Limerick on Predestination
I have seen several versions of the first limerick here, attributed to Maurice E. Hare, 1905. The reply was authored by Nicholas Humphrey, and first appeared in Nicholas Humphrey, “Predispositions to learn,” in Constraints on Learning, ed. R. A. Hinde and J. Stevenson-Hinde, pp. 301- 304, Academic Press, London, 1973. To me, these limericks address the topics of free will, determinism, and biological constraints on development.
There was a young man who said "Damn!
I perceive with regret that I am
But a creature that moves
In predestinate grooves
I'm not even a bus, I'm a tram."
"Young man you should stay your complaint,
For the grooves that you call a constraint
Are there to contrive
That you learn to survive;
Trams arrive, buses may or they mayn't."
The Oxford Dictionary of Quotations renders the limerick this way:
There once was an
old man who said, ‘Damn!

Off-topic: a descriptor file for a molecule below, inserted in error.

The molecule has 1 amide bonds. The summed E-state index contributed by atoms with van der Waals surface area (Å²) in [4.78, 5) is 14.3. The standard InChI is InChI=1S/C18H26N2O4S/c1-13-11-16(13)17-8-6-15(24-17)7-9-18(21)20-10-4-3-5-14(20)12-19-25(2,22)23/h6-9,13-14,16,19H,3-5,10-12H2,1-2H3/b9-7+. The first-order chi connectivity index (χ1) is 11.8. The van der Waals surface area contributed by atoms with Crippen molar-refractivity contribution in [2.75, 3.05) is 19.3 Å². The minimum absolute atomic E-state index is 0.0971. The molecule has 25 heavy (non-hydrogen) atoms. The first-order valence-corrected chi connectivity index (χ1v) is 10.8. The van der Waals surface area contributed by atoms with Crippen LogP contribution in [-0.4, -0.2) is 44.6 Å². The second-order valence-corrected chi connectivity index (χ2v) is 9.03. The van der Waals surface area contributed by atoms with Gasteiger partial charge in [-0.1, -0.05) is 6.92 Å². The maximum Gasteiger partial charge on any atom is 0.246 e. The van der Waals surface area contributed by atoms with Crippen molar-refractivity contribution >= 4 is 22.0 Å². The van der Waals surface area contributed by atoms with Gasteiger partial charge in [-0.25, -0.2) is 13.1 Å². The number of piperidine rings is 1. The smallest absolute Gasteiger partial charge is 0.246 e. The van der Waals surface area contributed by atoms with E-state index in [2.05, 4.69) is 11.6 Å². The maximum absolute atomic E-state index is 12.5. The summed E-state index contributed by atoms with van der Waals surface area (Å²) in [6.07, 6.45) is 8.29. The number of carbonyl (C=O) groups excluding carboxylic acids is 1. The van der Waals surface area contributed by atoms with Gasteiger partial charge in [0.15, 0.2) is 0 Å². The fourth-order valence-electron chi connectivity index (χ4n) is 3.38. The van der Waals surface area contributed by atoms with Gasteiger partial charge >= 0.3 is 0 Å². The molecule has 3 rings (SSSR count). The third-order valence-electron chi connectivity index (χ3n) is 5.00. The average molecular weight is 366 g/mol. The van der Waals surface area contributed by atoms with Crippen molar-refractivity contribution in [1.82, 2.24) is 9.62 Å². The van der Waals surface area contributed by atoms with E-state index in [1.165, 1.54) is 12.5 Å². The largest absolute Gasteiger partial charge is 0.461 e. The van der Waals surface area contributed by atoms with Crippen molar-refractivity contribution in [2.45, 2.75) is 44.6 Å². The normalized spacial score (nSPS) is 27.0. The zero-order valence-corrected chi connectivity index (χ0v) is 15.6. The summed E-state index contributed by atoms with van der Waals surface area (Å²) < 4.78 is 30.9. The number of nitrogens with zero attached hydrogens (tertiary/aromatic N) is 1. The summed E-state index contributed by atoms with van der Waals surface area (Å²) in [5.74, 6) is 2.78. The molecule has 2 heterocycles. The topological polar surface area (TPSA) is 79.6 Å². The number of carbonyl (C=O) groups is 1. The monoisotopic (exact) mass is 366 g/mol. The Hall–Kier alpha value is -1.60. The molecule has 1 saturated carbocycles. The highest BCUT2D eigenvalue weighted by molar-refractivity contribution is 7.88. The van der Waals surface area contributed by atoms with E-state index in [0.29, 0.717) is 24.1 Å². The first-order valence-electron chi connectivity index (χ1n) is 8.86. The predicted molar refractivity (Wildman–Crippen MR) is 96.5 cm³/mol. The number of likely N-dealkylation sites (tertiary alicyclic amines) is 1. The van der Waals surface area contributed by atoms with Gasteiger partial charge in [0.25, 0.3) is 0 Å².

It is borne in upon me I am
An engine that moves In determinate grooves,
I’m not even a bus, I’m a tram.
David Gordon Andrewes advised me that Hare, his uncle, told him that Hare wrote this when he was an undergraduate at St. Johns college Oxford. It was prompted by his reflection that like his father and grandfather he had gone to Merchant Taylors school and then St. Johns college Oxford to later join the family firm of solicitors. He went on to become solicitor to the treasury and worked under Winston Churchill for a period.Back to the Assorted Links Page
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This page most recently revised on 27-October-2018.